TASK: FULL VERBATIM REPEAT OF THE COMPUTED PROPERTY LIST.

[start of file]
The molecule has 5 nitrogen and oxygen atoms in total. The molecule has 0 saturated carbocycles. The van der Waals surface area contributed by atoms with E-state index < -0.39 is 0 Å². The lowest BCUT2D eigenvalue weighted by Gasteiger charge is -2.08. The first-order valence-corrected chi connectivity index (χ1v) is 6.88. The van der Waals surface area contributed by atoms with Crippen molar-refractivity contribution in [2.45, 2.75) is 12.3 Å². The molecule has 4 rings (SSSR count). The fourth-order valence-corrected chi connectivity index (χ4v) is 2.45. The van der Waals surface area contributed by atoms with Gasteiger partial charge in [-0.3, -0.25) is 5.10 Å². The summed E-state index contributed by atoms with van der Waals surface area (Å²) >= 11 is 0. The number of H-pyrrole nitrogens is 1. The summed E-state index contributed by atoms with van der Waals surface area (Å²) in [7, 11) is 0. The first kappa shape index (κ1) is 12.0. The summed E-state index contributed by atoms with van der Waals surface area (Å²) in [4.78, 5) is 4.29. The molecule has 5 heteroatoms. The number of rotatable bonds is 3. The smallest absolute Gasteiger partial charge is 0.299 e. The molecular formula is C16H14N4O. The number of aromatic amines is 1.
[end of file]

The molecule has 5 nitrogen and oxygen atoms in total. The molecule has 0 saturated carbocycles. The van der Waals surface area contributed by atoms with E-state index < -0.39 is 0 Å². The lowest BCUT2D eigenvalue weighted by Gasteiger charge is -2.08. The first-order valence-corrected chi connectivity index (χ1v) is 6.88. The van der Waals surface area contributed by atoms with Crippen molar-refractivity contribution in [2.45, 2.75) is 12.3 Å². The molecule has 4 rings (SSSR count). The fourth-order valence-corrected chi connectivity index (χ4v) is 2.45. The van der Waals surface area contributed by atoms with Gasteiger partial charge in [-0.3, -0.25) is 5.10 Å². The summed E-state index contributed by atoms with van der Waals surface area (Å²) >= 11 is 0. The number of H-pyrrole nitrogens is 1. The summed E-state index contributed by atoms with van der Waals surface area (Å²) in [7, 11) is 0. The first kappa shape index (κ1) is 12.0. The summed E-state index contributed by atoms with van der Waals surface area (Å²) in [4.78, 5) is 4.29. The molecule has 5 heteroatoms. The number of rotatable bonds is 3. The smallest absolute Gasteiger partial charge is 0.299 e. The molecular formula is C16H14N4O. The number of aromatic amines is 1.